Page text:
January 8, 2020 at 9:25 am #1203270680
Did people really think Erivo would get nominated at BAFTA? She is in the race because the movie made money and her character is a Civil War icon.
Harriet made like 100k in UK and no one there knows who Harriet Tubman is. Why should they care about that movie?
Pretty much. I’m British and only found out about Harriet Tubman about five years ago (I’m almost 28) because her name was never mentioned in history lessons at school. We even briefly studied 19th century slavery but I don’t remember her name coming up. Maybe I’m just uneducated lol.
Also when I went to see Harriet the theatre was so nearly empty I could’ve stripped naked and probably no one would’ve noticed.January 8, 2020 at 9:28 am #1203270692
While I can respect someone standing up for racial equality, Erivo’s always seemed a little nutty in the issue. I’m basing this on the infamous closing of the show Great Comet on Broadway, which Erivo played a part in by repeatedly and loudly calling out the producers as racist, which lead to a whole big snowball effect that resulted in the show closing, costing many people their jobs, which Erivo never apologized for. It’s a whole long story, but an interesting read.
Why would Erivo need to apologize for anything if the producers were indeed racist? That’s her experience. The “snowball effect” of that show closing is a separate issue.January 8, 2020 at 9:34 am #1203270706
Why would you expect Cynthia Erivo to apologise for calling out her experience of racism in a professional setting? Really….?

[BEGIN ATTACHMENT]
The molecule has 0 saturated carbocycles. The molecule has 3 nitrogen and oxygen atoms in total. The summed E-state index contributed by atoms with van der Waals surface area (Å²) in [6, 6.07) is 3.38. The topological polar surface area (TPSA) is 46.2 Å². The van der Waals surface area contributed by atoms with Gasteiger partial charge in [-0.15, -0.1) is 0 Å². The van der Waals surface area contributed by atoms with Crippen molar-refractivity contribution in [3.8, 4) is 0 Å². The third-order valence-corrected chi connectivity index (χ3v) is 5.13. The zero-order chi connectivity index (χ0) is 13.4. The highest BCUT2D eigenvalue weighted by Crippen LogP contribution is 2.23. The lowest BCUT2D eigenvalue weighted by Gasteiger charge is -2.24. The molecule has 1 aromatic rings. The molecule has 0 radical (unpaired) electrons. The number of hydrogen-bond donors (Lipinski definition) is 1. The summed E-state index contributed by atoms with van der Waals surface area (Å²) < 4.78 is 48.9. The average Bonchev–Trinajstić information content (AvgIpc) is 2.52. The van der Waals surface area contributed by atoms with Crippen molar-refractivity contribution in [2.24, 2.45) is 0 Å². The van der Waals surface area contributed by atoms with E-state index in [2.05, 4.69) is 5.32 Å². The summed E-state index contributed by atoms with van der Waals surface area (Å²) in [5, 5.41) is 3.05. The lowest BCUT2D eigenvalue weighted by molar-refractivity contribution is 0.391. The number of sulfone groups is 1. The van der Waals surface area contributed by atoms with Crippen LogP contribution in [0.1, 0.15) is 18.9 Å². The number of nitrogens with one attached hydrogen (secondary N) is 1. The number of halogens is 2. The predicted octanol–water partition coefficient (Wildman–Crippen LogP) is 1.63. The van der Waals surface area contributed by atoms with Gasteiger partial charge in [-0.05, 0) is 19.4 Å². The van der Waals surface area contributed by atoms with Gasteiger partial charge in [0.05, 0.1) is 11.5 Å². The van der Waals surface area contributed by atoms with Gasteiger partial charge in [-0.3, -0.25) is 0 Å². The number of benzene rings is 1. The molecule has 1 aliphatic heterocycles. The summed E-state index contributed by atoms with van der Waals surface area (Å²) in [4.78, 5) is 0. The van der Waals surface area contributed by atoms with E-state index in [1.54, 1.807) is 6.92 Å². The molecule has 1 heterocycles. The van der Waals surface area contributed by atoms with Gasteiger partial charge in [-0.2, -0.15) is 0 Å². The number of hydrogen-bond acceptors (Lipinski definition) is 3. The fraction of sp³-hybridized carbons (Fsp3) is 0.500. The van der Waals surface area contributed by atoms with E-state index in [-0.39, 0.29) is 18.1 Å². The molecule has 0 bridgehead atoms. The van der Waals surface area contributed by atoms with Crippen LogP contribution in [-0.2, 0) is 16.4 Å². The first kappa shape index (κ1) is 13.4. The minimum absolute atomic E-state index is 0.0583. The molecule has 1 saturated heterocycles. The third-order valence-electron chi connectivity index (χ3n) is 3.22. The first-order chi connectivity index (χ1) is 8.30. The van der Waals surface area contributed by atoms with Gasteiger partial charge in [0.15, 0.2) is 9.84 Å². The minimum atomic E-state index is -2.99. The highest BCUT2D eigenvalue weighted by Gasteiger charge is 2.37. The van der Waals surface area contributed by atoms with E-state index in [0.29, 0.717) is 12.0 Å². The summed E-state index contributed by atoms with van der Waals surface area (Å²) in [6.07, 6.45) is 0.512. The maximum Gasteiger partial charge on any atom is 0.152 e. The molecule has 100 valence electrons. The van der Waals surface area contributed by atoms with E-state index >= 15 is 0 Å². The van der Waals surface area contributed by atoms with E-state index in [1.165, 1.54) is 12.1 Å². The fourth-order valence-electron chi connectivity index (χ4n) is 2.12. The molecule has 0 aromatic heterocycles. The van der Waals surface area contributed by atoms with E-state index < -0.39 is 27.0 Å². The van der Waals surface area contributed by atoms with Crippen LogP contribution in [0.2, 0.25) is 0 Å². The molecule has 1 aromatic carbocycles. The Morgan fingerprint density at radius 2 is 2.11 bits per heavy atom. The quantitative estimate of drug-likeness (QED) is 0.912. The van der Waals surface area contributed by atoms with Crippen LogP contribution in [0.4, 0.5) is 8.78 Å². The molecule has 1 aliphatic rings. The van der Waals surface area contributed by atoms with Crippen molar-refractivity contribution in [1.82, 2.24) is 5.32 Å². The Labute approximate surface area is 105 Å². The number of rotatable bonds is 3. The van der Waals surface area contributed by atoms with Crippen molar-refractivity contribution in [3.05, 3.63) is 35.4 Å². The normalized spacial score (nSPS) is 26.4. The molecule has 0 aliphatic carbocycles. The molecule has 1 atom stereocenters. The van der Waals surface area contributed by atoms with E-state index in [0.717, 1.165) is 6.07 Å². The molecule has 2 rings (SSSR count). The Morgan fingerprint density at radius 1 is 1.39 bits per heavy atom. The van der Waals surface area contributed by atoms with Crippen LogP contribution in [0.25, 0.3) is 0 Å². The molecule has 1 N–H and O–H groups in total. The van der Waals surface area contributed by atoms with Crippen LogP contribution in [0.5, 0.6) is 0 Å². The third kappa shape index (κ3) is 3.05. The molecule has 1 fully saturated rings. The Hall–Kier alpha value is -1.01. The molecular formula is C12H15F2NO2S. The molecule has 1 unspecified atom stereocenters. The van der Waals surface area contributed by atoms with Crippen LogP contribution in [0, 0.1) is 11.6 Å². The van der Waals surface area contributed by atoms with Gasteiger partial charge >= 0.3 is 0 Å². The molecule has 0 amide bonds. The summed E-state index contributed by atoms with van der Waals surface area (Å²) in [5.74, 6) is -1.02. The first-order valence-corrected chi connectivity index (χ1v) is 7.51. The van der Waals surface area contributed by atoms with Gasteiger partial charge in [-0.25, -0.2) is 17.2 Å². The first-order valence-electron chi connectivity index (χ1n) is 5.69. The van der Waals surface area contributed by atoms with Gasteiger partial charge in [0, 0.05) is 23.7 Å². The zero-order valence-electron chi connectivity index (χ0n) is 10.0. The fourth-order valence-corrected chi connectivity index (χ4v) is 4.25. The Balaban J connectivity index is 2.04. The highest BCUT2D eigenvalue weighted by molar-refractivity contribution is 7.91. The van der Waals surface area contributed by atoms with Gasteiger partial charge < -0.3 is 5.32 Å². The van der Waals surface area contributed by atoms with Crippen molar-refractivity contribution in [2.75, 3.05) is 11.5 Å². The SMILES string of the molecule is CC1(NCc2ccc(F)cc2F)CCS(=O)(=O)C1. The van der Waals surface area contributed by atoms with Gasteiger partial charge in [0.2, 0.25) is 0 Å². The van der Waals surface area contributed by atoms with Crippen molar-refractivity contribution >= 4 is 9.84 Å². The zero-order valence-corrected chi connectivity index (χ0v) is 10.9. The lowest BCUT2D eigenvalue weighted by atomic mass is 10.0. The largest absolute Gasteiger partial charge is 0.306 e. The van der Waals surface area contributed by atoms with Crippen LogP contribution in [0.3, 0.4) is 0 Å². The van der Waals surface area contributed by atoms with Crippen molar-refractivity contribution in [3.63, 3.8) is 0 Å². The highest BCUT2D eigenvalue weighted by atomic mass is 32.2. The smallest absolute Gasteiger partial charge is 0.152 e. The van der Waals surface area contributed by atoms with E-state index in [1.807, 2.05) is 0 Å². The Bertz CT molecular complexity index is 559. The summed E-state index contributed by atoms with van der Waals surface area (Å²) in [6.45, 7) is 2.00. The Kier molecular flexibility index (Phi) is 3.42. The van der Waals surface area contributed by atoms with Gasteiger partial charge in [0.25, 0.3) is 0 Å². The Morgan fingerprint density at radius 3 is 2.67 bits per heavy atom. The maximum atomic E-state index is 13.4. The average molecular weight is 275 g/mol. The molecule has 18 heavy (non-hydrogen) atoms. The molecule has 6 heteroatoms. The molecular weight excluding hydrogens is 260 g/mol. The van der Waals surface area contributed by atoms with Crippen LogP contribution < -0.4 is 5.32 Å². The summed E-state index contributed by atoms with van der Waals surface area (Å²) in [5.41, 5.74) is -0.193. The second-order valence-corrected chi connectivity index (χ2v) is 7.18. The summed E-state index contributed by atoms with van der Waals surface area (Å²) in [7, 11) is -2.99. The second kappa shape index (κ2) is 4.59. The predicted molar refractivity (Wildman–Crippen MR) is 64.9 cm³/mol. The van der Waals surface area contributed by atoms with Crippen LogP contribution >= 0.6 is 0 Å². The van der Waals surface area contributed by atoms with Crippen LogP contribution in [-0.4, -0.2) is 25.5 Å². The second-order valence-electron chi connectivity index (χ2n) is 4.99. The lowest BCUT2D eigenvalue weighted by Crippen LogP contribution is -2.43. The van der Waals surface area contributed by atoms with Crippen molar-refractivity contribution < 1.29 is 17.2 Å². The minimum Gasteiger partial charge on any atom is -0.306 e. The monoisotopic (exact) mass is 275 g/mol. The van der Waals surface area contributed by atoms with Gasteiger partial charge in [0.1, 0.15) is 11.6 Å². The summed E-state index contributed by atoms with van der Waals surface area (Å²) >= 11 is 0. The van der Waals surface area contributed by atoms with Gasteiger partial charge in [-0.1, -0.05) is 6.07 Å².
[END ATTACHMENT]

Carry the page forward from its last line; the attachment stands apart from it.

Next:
I don’t think you know the full picture of the story, cause this has nothing to do with Erivo’s personal experience of racism. Stick with me while I try to explain this mess. Great Comet was originally an Off Broadway musical about a few chapters from War and Peace. Josh Groban saw a performance and loved it so much that he wanted to help bring it to Broadway. It was decided that Groban would play the leading man Pierre, which brought a lot more interest to the show, with many tickets being sold because Groban’s fans wanted to see him act (this isn’t a necessary detail, but I’d just like to point out that Groban’s performance ended up being very well received by critics and audiences). Being a huge star (far bigger than any other actor in the production, none of whom were even famous in the Broadway community at that time), Groban eventually had to leave the show. Once he did, the producers brought in Okieriete Onaodowan (often just called Oak) an African American actor most famous for playing the principle, although somewhat minor roles of Hercules Mulligan and James Madison in Hamilton. While Groban’s a superstar, Oak was not, and although he was an original cast member in one of the biggest shows of all time, he still isn’t a big name. I’d say he’s definitely the least famous of the original principle actors. Moving back to Great Comet, during Oak’s run, ticket sales went way down, and it became clear that this show needed a big name like Groban in order to survive. Because of this, the producers got in touch with Broadway legend Mandy Patinkin and got him to agree to take over the role of Pierre. Here’s where the controversy comes in. Rather than bringing Patinkin in to play the part after Oak’s run had ended, the producers were going to end Oak’s contract early so that they could bring in Patinkin before the show lost more money. Soon after this news came out, several people protested this decision, believing that it was unfair to Oak. The loudest and most famous voice of them all was Cynthia Erivo. Erivo was particularly vicious in calling out the creative team of the show as being racist for trying to give the job of a black man to a white man. This is despite the fact that Great Comet was already a fairly diverse cast, the main character Natasha was being played by African American actress Denée Benton, along with other historically white characters being played by people of color. But Erivo’s (and the other protesters’) words caught on, and the show found itself to be in a huge controversy surrounding race, giving an already struggling show some very bad publicity. This caused Patinkin to drop out of his prior deal, claiming that he didn’t know he’d be screwing over another actor, and because of this Oak was allowed to finish his run. But the damage was already done, and it was announced that the show would close because it was unable to make money without a big name like Groban or Patinkin attached to it. Because of people like Erivo who made the entire situation about race without understanding the full picture, a critically acclaimed production ended up being surrounded in controversy and closed early as a total financial failure, thus leaving several hard working people out of a job. As I said before, this whole situation was a mess, and the finger can be pointed at a lot of people, but Erivo helped escalate things by throwing the race card around, and her vocal attacks gave the show much bad publicity, which played a hand in the producers losing a lot of money and the whole team being out of work. Erivo never apologized for her actions. Again, there are more people to blame, but she stuck her head into a situation that she didn’t understand, helped make it much worse, and never showed any regret for her actions. Her heart may have been in the right place, but by the end of the story, she comes out looking like an ass.